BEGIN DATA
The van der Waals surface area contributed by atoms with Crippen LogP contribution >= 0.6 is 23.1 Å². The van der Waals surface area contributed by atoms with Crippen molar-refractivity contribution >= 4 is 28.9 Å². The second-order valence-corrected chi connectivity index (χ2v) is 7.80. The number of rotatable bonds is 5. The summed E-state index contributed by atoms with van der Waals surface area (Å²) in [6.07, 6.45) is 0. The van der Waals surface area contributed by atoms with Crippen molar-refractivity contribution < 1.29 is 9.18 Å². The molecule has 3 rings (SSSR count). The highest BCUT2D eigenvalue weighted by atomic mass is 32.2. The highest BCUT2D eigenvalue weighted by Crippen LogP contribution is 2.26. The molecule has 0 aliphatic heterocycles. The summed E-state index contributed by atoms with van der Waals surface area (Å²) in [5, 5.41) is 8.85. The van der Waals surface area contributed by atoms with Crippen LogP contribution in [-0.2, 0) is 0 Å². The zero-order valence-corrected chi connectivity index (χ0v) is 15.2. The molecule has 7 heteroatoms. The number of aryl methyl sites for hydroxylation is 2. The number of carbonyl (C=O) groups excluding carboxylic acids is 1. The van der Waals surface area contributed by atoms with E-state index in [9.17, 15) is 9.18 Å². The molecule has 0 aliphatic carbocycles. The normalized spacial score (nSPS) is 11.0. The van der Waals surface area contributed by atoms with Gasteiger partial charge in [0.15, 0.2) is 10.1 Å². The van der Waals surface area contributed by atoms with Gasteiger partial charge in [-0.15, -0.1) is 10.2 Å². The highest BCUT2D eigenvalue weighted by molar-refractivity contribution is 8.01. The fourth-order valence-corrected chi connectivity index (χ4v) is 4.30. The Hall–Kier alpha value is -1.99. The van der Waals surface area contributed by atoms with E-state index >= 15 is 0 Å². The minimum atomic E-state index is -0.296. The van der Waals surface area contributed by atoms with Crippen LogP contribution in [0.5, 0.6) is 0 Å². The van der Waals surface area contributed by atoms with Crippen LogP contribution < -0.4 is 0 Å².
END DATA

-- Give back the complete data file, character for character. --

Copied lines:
The van der Waals surface area contributed by atoms with Crippen LogP contribution >= 0.6 is 23.1 Å². The van der Waals surface area contributed by atoms with Crippen molar-refractivity contribution >= 4 is 28.9 Å². The second-order valence-corrected chi connectivity index (χ2v) is 7.80. The number of rotatable bonds is 5. The summed E-state index contributed by atoms with van der Waals surface area (Å²) in [6.07, 6.45) is 0. The van der Waals surface area contributed by atoms with Crippen molar-refractivity contribution < 1.29 is 9.18 Å². The molecule has 3 rings (SSSR count). The highest BCUT2D eigenvalue weighted by atomic mass is 32.2. The highest BCUT2D eigenvalue weighted by Crippen LogP contribution is 2.26. The molecule has 0 aliphatic heterocycles. The summed E-state index contributed by atoms with van der Waals surface area (Å²) in [5, 5.41) is 8.85. The van der Waals surface area contributed by atoms with Crippen LogP contribution in [-0.2, 0) is 0 Å². The zero-order valence-corrected chi connectivity index (χ0v) is 15.2. The molecule has 7 heteroatoms. The number of aryl methyl sites for hydroxylation is 2. The number of carbonyl (C=O) groups excluding carboxylic acids is 1. The van der Waals surface area contributed by atoms with E-state index in [9.17, 15) is 9.18 Å². The molecule has 0 aliphatic carbocycles. The normalized spacial score (nSPS) is 11.0. The van der Waals surface area contributed by atoms with Gasteiger partial charge in [0.15, 0.2) is 10.1 Å². The van der Waals surface area contributed by atoms with Gasteiger partial charge in [-0.15, -0.1) is 10.2 Å². The highest BCUT2D eigenvalue weighted by molar-refractivity contribution is 8.01. The fourth-order valence-corrected chi connectivity index (χ4v) is 4.30. The Hall–Kier alpha value is -1.99. The van der Waals surface area contributed by atoms with E-state index >= 15 is 0 Å². The minimum atomic E-state index is -0.296. The van der Waals surface area contributed by atoms with Crippen LogP contribution in [0.5, 0.6) is 0 Å². The van der Waals surface area contributed by atoms with Crippen LogP contribution < -0.4 is 0 Å².